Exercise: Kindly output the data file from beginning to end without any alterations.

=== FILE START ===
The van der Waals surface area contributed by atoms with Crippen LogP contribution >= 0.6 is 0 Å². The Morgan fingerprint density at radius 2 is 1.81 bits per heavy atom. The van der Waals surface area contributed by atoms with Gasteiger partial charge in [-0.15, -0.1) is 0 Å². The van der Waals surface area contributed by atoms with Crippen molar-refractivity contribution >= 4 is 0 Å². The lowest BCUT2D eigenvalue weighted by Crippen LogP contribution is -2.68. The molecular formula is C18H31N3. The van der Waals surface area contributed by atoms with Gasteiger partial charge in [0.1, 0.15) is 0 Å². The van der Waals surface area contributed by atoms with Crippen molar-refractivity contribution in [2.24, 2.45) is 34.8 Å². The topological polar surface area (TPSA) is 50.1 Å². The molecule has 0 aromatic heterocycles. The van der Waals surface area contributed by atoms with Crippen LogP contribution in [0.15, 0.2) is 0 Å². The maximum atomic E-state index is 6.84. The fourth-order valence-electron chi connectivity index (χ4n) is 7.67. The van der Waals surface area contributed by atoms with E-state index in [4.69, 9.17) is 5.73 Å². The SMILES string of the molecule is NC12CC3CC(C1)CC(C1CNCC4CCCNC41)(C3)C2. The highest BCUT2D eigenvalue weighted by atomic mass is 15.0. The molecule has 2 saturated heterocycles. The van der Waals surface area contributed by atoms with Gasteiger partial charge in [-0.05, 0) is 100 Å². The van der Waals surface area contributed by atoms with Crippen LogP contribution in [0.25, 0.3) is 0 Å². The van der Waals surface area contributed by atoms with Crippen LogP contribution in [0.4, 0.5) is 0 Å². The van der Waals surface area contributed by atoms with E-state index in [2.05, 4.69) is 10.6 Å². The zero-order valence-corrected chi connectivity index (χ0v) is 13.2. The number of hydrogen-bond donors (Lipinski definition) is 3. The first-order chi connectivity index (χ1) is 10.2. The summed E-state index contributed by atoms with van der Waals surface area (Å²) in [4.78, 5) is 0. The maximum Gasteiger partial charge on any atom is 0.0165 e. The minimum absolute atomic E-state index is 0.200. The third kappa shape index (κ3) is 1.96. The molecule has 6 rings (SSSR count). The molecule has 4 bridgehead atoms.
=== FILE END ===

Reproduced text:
The van der Waals surface area contributed by atoms with Crippen LogP contribution >= 0.6 is 0 Å². The Morgan fingerprint density at radius 2 is 1.81 bits per heavy atom. The van der Waals surface area contributed by atoms with Gasteiger partial charge in [-0.15, -0.1) is 0 Å². The van der Waals surface area contributed by atoms with Crippen molar-refractivity contribution >= 4 is 0 Å². The lowest BCUT2D eigenvalue weighted by Crippen LogP contribution is -2.68. The molecular formula is C18H31N3. The van der Waals surface area contributed by atoms with Gasteiger partial charge in [0.1, 0.15) is 0 Å². The van der Waals surface area contributed by atoms with Crippen molar-refractivity contribution in [2.24, 2.45) is 34.8 Å². The topological polar surface area (TPSA) is 50.1 Å². The molecule has 0 aromatic heterocycles. The van der Waals surface area contributed by atoms with Crippen LogP contribution in [0.15, 0.2) is 0 Å². The maximum atomic E-state index is 6.84. The fourth-order valence-electron chi connectivity index (χ4n) is 7.67. The van der Waals surface area contributed by atoms with E-state index in [4.69, 9.17) is 5.73 Å². The SMILES string of the molecule is NC12CC3CC(C1)CC(C1CNCC4CCCNC41)(C3)C2. The highest BCUT2D eigenvalue weighted by atomic mass is 15.0. The molecule has 2 saturated heterocycles. The van der Waals surface area contributed by atoms with Gasteiger partial charge in [-0.05, 0) is 100 Å². The van der Waals surface area contributed by atoms with Crippen LogP contribution in [0.25, 0.3) is 0 Å². The van der Waals surface area contributed by atoms with Crippen LogP contribution in [0.4, 0.5) is 0 Å². The van der Waals surface area contributed by atoms with E-state index in [2.05, 4.69) is 10.6 Å². The zero-order valence-corrected chi connectivity index (χ0v) is 13.2. The number of hydrogen-bond donors (Lipinski definition) is 3. The first-order chi connectivity index (χ1) is 10.2. The summed E-state index contributed by atoms with van der Waals surface area (Å²) in [4.78, 5) is 0. The maximum Gasteiger partial charge on any atom is 0.0165 e. The minimum absolute atomic E-state index is 0.200. The third kappa shape index (κ3) is 1.96. The molecule has 6 rings (SSSR count). The molecule has 4 bridgehead atoms.